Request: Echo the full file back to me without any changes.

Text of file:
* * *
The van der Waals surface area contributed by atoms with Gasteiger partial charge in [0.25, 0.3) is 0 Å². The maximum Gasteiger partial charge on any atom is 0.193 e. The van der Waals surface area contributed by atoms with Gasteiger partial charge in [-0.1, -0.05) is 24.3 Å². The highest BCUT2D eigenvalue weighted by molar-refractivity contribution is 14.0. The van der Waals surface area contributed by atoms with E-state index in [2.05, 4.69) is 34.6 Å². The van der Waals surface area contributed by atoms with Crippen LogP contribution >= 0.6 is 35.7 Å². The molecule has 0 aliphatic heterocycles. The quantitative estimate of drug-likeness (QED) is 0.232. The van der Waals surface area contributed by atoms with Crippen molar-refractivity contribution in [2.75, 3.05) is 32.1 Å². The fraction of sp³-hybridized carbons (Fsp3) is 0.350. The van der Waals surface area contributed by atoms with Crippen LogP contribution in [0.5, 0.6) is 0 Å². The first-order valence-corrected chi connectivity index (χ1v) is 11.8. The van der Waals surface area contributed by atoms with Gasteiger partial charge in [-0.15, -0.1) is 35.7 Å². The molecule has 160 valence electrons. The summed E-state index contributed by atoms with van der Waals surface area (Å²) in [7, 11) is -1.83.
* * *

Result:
The van der Waals surface area contributed by atoms with Gasteiger partial charge in [0.25, 0.3) is 0 Å². The maximum Gasteiger partial charge on any atom is 0.193 e. The van der Waals surface area contributed by atoms with Gasteiger partial charge in [-0.1, -0.05) is 24.3 Å². The highest BCUT2D eigenvalue weighted by molar-refractivity contribution is 14.0. The van der Waals surface area contributed by atoms with E-state index in [2.05, 4.69) is 34.6 Å². The van der Waals surface area contributed by atoms with Crippen LogP contribution >= 0.6 is 35.7 Å². The molecule has 0 aliphatic heterocycles. The quantitative estimate of drug-likeness (QED) is 0.232. The van der Waals surface area contributed by atoms with Crippen molar-refractivity contribution in [2.75, 3.05) is 32.1 Å². The fraction of sp³-hybridized carbons (Fsp3) is 0.350. The van der Waals surface area contributed by atoms with Crippen LogP contribution in [0.5, 0.6) is 0 Å². The first-order valence-corrected chi connectivity index (χ1v) is 11.8. The van der Waals surface area contributed by atoms with Gasteiger partial charge in [-0.15, -0.1) is 35.7 Å². The molecule has 160 valence electrons. The summed E-state index contributed by atoms with van der Waals surface area (Å²) in [7, 11) is -1.83.